A newly minted black lava flow runs down the side of Sicily's Mount Etna after the active volcano's most recent eruption earlier this month.
The lava stands in stark contrast to the white snowfall that has blanketed the summit during the recent weeks of Europe's extreme cold snap .
The new flow emanated from the volcano's New Southeast Crater cone.
"The lava flow initially advanced slowly through the deep notch in the southeastern (near) rim of the crater and then toward the steep slope, which is the western headwall of the Valle del Bove, a huge collapse depression in the east flank of the mountain," said photographer Boris Behncke who works at the INGV-Osservatorio Etneo in Catania, Italy, which monitors Etna's activities. "Once it reached the slope, it accelerated and reached the base of the slope toward the end of the paroxysm, but continued to expand."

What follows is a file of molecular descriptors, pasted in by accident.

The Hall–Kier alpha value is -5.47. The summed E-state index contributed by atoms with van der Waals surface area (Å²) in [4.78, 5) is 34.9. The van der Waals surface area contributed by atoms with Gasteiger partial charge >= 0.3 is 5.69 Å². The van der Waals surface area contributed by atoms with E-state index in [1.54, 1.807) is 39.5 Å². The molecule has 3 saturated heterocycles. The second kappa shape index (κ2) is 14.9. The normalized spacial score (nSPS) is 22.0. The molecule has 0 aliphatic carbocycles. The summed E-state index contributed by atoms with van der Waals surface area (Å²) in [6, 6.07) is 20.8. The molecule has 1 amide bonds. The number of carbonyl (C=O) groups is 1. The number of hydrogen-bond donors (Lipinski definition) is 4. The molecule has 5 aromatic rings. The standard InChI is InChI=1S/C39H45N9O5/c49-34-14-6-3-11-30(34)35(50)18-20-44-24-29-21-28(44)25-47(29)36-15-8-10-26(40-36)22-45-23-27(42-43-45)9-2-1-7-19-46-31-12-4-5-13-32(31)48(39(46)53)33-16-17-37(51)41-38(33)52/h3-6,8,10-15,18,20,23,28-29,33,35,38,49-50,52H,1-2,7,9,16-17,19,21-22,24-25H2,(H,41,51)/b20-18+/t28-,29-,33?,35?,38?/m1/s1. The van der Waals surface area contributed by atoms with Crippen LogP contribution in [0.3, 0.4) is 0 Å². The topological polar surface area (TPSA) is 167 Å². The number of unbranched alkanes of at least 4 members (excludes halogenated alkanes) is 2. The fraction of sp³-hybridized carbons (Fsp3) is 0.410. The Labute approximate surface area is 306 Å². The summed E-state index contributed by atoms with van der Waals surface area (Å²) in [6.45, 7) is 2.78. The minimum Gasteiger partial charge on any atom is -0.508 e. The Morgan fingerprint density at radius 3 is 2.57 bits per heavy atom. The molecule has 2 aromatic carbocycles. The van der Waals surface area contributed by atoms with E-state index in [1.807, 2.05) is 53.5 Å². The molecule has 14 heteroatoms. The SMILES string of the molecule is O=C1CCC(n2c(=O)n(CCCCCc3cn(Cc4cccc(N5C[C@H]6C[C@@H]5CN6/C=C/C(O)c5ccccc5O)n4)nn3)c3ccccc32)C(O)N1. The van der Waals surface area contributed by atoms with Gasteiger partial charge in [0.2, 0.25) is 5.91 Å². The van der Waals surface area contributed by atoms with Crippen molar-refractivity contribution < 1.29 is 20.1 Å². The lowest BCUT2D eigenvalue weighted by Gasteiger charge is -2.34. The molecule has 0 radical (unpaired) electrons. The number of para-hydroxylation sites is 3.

Once the flow reached terrain with a gentler slope, it began to branch out, stopping about 2 miles (3 kilometers) shy of the crater, Behncke said on his Flickr page .
Behncke also took spectacular photos of the eruption that created the lava flow, which can be seen glowing red at night in those earlier images.